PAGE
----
Breakdancing, graffiti art honored in hip-hop tribute

By Derek Hawkins

The Curry Student Center’s West Addition looked more like a club downtown than a food court Saturday afternoon. Black shades covered the floor-to-ceiling windows and the tables were embellished with graffiti. Students tested microphones on a stage in the center of the room, while behind them two DJs tinkered with turntables.

An audience of about 100 students collected in front of the stage to listen and learn about one genre – hip-hop.

Students showed their appreciation for hip-hop music, culture and history Saturday at “A Tribute to Hip-Hop,” an event sponsored by the Latin American Students Organization (LASO), Black Students Association (BSA) and the Hip-Hop Culture Club.

The event featured live student DJs and MCs, guest speakers, graffiti art and breakdancing.

Luz Mederos, a LASO member and junior human resources and management major, co-hosted and helped organize the event. One of her goals, she said, was to highlight the four original aspects of hip-hop – rapping, MCing, breakdancing and graffiti – and to raise awareness of hip-hop’s origins.

“It’s all these elements combined,” she said. “It’s not just a music, it’s an entire culture. I wanted to show the community what that means.”

Senior business management major Zev Salamanca, who organized and co-hosted the event with Mederos, said he hoped to educate students about the changes hip-hop has gone through since its inception.

“We wanted to show the roots to people, because hip-hop is in a different state than it used to be,” Salamanca said. “It’s moving in a different direction, but it’s important to remember the history. As students, it’s our job to have an understanding of that.”

“A Tribute to Hip-Hop” began with a 15-minute performance by DJ Shine, a Northeastern alumnus with a degree in music industry.

“Hip-hop allowed me to escape any problems that were around me,” he said, as he introduced himself to the crowd. “And DJ-ing was the perfect outlet for my artistic drive.”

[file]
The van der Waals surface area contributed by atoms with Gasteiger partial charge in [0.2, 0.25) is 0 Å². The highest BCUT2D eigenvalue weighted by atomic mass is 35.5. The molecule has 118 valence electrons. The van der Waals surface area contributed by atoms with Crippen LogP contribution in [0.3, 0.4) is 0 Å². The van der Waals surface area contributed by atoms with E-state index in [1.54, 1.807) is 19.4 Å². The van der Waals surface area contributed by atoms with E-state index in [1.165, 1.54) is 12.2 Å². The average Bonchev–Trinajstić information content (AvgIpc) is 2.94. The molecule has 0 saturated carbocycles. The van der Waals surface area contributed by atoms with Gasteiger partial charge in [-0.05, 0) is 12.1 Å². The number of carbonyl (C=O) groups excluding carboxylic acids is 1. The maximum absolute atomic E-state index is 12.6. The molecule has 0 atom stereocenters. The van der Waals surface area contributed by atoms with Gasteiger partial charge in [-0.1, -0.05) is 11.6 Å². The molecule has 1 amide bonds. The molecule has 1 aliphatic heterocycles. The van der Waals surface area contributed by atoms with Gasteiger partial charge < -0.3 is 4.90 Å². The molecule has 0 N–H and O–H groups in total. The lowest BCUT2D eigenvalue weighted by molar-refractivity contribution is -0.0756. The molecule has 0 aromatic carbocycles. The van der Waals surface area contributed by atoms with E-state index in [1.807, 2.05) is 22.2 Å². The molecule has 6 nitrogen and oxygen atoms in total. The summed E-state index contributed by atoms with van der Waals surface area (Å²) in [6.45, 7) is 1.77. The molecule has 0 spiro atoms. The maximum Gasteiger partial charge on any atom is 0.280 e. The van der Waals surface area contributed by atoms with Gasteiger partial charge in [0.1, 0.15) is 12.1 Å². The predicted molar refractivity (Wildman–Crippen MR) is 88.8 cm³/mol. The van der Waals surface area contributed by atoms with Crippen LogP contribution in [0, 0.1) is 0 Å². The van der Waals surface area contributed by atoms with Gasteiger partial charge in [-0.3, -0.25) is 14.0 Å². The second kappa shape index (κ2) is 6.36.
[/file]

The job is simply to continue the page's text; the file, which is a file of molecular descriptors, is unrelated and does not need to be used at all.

DJ Shine, who called himself “a scratch DJ,” spun a mix of old-school and contemporary hip-hop that included Notorious B.I.G. and Grandmaster Flash.

An MC portion followed that featured a series of student MCs who performed a cappella covers of popular hip-hop songs from artists like Big L, Jay-Z and Tupac Shakur.

After a brief intermission several guests, including Nuri Chandler-Smith, a study skills coordinator at the African-American Institute, made brief statements about the history of hip-hop.

Chandler-Smith gave a short speech about the role and influence of women in hip-hop.

“Female artists and MCs have pioneered this movement, too, from the very beginning,” she said. “They deserve as much of our recognition, support and remembrance as anyone.”

“A Tribute to Hip-Hop” ended with a breakdance routine by United Roots, a Boston-based breakdance troupe.

About 100 audience members gathered in the Library Quad after the event to watch artists from the African Latino Alliance (ALA) and Artists for Humanity paint a graffiti mural, which showed an image of Northeastern’s husky mascot and a depiction of the word “culture.”

SWAT, a member of ALA and a director at Artists for Humanity, explained the importance of graffiti to hip-hop and defended it as an art form. He asked to be referred to only as SWAT, which he said stood for “simultaneously witnessing all things.”

“Graffiti started as a form of expression,” he said, watching as other ALA members worked on the mural. “It was an easy way for kids who didn’t have much growing up to get recognized.”

SWAT said graffiti is art’s future.

“This isn’t just for fun,” he said. “This is where art is going – it’s truly avant garde. What we do is not vandalism, it’s beautification.”

Stephen Ngao, a sophomore business administration major, attended the event and said he had mixed feelings about its impact.

“They could have gone deeper into some things,” Ngao said. “But it was good to come together for a positive event like this.

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